“Any person who takes up arms and fights the legal authorities, how moderate can he be?”
That’s a good question, especially considering that Western media outlets (WSJ for instance) are now calling al-Qaeda “moderate.” Back to Bloomberg:
Moscow’s campaign is designed to initially rout the groups that have threatened Assad’s control over key cities in western Syria, both radical Islamists and the so-called moderate rebels backed by the U.S. and its allies. Later there will be a broader offensive against Islamic State in the north and east of the country, say officials, speaking on condition of anonymity to discuss confidential matters.
And that, you’ll note, is precisely what we said last week. To wit: “Hezbollah and Iranian troops are advancing on Aleppo and Moscow is backing the offensive from the sky which means that the hodgepodge of anti-regime forces that control Syria’s largest city will almost (and we say “almost” because there are no sure things in war) certainly be routed in a matter of weeks if not days, which would effectively serve to restore the Assad regime in Syria. After that, the Russian bear and Qasem Soleimani will turn their eyes to the East of the country and at that point, it is game over for ISIS.”
One more time, back to Bloomberg:
Putin believes that Assad, whose forces currently control a quarter of Syrian territory with 60 percent of the population, must be reinforced to ensure that Russia can exert a dominant role in negotiations on a political settlement in Syria, according to people who attended a private meeting with the Russian leader early this month.
Russian officials say they expected a cold reception from the U.S. and its allies. Putin is using personal diplomacy — a string of private meetings with top leaders and officials from other capitals — to make his case quietly. Initial indications are that the diplomatic drive has been having some success, with several countries agreeing to military talks to reduce the risks of inadvertent conflict.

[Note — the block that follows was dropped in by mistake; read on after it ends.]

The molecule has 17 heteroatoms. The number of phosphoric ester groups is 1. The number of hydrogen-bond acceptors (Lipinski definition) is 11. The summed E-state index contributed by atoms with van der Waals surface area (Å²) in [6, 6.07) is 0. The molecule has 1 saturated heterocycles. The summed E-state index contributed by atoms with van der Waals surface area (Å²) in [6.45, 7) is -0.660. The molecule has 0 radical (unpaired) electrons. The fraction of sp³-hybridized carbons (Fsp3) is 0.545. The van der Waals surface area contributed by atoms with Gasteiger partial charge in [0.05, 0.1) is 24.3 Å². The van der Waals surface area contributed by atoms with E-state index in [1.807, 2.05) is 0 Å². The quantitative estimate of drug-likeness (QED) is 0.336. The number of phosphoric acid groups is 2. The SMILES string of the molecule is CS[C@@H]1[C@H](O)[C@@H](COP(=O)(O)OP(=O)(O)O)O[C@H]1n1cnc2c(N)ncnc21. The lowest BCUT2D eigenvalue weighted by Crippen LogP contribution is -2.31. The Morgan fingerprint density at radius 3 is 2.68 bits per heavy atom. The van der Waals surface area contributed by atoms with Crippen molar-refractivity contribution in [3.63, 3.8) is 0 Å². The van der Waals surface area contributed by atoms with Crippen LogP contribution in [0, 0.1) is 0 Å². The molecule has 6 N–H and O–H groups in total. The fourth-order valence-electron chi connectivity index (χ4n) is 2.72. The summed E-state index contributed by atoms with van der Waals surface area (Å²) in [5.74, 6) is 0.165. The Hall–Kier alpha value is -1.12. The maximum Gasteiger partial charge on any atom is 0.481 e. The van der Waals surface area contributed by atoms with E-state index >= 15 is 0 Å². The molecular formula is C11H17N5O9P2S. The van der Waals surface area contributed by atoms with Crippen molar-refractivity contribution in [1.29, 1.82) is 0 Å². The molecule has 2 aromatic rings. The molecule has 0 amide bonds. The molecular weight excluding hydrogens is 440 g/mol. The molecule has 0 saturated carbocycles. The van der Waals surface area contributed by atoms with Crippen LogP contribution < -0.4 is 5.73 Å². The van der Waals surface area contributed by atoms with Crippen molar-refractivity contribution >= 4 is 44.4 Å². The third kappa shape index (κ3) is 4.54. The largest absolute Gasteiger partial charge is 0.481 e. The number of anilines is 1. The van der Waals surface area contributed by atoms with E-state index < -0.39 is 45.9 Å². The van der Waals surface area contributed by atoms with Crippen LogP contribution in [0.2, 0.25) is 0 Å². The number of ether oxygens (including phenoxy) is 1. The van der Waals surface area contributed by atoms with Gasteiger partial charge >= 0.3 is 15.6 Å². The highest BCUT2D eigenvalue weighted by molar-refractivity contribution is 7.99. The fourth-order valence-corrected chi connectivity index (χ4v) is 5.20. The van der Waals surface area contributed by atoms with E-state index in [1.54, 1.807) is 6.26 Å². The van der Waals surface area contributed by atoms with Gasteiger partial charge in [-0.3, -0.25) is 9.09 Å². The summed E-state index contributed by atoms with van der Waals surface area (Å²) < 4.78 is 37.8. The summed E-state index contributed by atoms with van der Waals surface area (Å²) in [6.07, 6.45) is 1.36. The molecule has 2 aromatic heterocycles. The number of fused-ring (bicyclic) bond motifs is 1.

Kerry said on Monday he expects to begin talks in the next few days with officials from Turkey, Russia, Saudi Arabia and Jordan on restarting efforts to negotiate a political settlement in Syria. The U.S., Russia and Saudi foreign ministers may meet in Vienna soon, Interfax reported.
“Even if there isn’t a radical improvement in the regime’s military fortunes, which is unlikely, at the very least the aim is to consolidate its military and territorial positions to remove the question of Assad’s departure as a precondition for a political settlement,” said Mikhail Barabanov, a senior researcher at the Moscow-based Center for Analysis of Strategies and Technologies, which advises the Defense Ministry.
So this is being pitched as some kind of secret that needed to be confirmed by speaking to Russian “officials” with “knowledge of the matter.”
As we’ve said on dozens of occasions, there was never any ambiguity here. Moscow never hid the fact that it intended to prop up the Assad regime. The simple fact is that some of Assad’s enemies happen to be terrorists and so, as mentioned above, Russia is fighting a war on terror by default. It just so happens that the West and its Sunni allies are the ones who have trained and armed the terrorists so any move to coordinate with the Russians would mean having to actually make a real effort to rout the very same groups Washington armed on the way to restoring the very same regime the US and others sought to destabilize in the first place. In order to avoid that rather inconvenient outcome, the US simply went the obfuscation rout by (ironically) claiming that Russia was obfuscating.
Of course you needn’t have spoken with any Russian officials to uncover this “secret” plan. You could have just listened to Putin’s interview with Charlie Rose which was broadcast on national television:
Rose: “Some people say you’re in Syria to help Bashar al-Assad”
Putin: “Well, you’re right.”